Dialectic mathematics is a rigorously logical science, where statements are either true or false, and where objects with specified properties either do or do not exist. Algorithmic mathematics is a tool for solving problems. Here we are concerned not only with the existence of a mathematical object, but also with the credentials of its existence. Dialectic mathematics is an intellectual game played according to titles about which there is a high degree of consensus. The rules ol the game of algorithmic mathematics vary according to the urgency of the problem on hand. We never could have put a man on the moon if we had insisted that the trajectories should be computed with dialectic rigor. The rules may also vary according to the computing equipment available. Dialectic mathematics invites contemplation. Algorithmic mathematics invites action. Dialectic mathematics generates insight. Algorithmic mathematics generates results.

# On not learning or con in the context

We will, we will, fail you by testing what you do not know…

We live in a rather strange world. Or is it that we assume the world
to be non-strange in a normative way, but the descriptive world has
always been strange? Anyways, why I say this is to start a rant to
about some obviously missed points in the area of my work. Namely,
educational research, particularly science and mathematics education
research.

In many cases the zeal to show that the students have
‘misunderstandings’ or are simply wrong, and then do a hair-splitting
(micro-genetic) exercise on the test the students were inflicted
with. Using terse jargon and unconsequential statistics, making the
study reports as impossible to read as possible, seem to be the norm.

But I have seen another pattern in many of the studies, particularly
in mathematics education. The so-called researchers spent countless
nights in order to dream up situations as abstract as possible (the
further far away from real-life scenarios the better), then devise
problems around them. Now, these problems are put in research studies,
which aim to reveal (almost in evangelical sense) the problems that
plague our education. Unsuspecting students are rounded, with
appropriate backgrounds. As a general rule, the weaker socio-economic
background your students come from, the more exotic is your study. So
choose wisely. Then these problems are inflicted upon these poor,
mathematically challenged students. The problems will be in situations
that the students were never in or never will be. The unreal nature of
these problems (for example, 6 packets of milk in a cup of coffee! I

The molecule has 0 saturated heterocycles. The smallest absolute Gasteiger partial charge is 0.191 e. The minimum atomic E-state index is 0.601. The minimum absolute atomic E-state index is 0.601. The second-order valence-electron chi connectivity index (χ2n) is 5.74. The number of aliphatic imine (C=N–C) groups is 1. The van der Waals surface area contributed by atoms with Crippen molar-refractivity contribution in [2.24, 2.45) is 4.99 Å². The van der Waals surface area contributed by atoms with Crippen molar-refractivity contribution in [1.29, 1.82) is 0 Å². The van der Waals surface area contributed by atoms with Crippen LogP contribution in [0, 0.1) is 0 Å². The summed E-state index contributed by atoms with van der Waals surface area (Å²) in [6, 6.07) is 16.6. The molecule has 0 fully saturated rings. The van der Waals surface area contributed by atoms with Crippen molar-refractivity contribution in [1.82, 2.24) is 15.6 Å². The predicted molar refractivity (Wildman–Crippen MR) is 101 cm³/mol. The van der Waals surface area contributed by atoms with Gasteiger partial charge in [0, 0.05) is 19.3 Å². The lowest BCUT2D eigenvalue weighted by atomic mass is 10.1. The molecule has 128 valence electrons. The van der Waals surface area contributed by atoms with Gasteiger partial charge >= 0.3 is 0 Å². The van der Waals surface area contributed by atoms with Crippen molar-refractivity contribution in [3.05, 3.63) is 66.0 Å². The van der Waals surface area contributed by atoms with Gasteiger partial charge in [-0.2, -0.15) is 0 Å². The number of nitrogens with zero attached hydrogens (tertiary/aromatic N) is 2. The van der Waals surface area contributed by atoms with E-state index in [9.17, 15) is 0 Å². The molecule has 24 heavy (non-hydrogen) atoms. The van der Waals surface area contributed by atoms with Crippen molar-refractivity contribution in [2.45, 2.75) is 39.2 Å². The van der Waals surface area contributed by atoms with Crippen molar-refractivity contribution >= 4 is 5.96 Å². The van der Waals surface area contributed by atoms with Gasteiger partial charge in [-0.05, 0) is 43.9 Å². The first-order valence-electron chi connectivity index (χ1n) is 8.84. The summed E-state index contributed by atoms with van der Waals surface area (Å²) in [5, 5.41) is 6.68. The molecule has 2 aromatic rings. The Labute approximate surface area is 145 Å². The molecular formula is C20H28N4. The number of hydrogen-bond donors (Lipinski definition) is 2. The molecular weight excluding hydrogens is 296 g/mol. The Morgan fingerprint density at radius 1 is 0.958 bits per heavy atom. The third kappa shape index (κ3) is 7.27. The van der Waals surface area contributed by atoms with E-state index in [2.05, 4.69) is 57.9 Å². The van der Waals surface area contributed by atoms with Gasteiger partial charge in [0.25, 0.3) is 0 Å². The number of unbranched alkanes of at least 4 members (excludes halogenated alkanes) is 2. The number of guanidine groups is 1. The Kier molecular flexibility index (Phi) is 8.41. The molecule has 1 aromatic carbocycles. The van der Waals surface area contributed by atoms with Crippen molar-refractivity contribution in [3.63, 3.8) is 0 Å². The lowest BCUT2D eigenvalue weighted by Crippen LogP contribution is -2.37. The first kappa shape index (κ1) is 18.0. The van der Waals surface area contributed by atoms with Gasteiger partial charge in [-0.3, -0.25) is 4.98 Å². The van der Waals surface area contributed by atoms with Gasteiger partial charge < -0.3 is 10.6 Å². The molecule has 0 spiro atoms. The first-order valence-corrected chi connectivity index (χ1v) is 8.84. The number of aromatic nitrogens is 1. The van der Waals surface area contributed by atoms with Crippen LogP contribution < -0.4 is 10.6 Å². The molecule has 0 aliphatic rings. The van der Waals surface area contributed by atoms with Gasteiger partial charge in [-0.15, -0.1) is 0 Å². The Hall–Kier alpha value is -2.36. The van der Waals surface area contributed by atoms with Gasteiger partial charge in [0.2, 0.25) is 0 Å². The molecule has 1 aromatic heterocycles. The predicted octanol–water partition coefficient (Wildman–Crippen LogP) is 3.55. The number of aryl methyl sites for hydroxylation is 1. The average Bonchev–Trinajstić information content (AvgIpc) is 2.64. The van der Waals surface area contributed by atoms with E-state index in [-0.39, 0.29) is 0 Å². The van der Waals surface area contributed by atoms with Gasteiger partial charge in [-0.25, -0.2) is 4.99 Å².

mean who in real life does that? The milk will just spill over, the
problem isn’t there. This is just a pseudo-problem created for satisfying the research question of the researcher. There is no context, but only con.

Or finding out a real-life example for some weird fractions) puts many off. The fewer students perform correctly happier the researcher is. It just adds to the data statistic that so many % students cannot perform even this elementary task well. Elementary for
that age group, so to speak. The situation is hopeless. We need a
remedy, they say. And remedy they have. Using some revised strategy,
which they will now inflict on students. Then either they will observe
a few students as if they are some exotic specimens from an
uncontacted tribe as they go on explaining what they are doing or why
they are doing it. Or the researcher will inflict a test (or is it
taste) in wholesale on the lot. This gives another data
statistic. This is then analysed within a ‘framework’, (of course it
needs support) of theoretical constructs!

Then the researcher armed with this data will do a hair-splitting
analysis on why, why on Earth student did what they did (or didn’t
do). In this analysis, they will use the work of other researchers before
them who did almost the same thing. Unwieldy, exotic and esoteric
jargons will be used profusely, to persuade any untrained person to
giveup on reading it immediately. (The mundane, exoteric and
understandable and humane is out of the box if you write in that
style it is not considered ‘academic’.) Of course writing this way,
supported by the statistics that are there will get it published in
the leading journals in the field. Getting a statistically significant
result is like getting a license to assert truthfulness of the
result. What is not clear in these mostly concocted and highly
artificial studies is that what does one make of this significance
outside of the experimental setup? As anyone in education research
would agree two setups cannot be the same, then what is t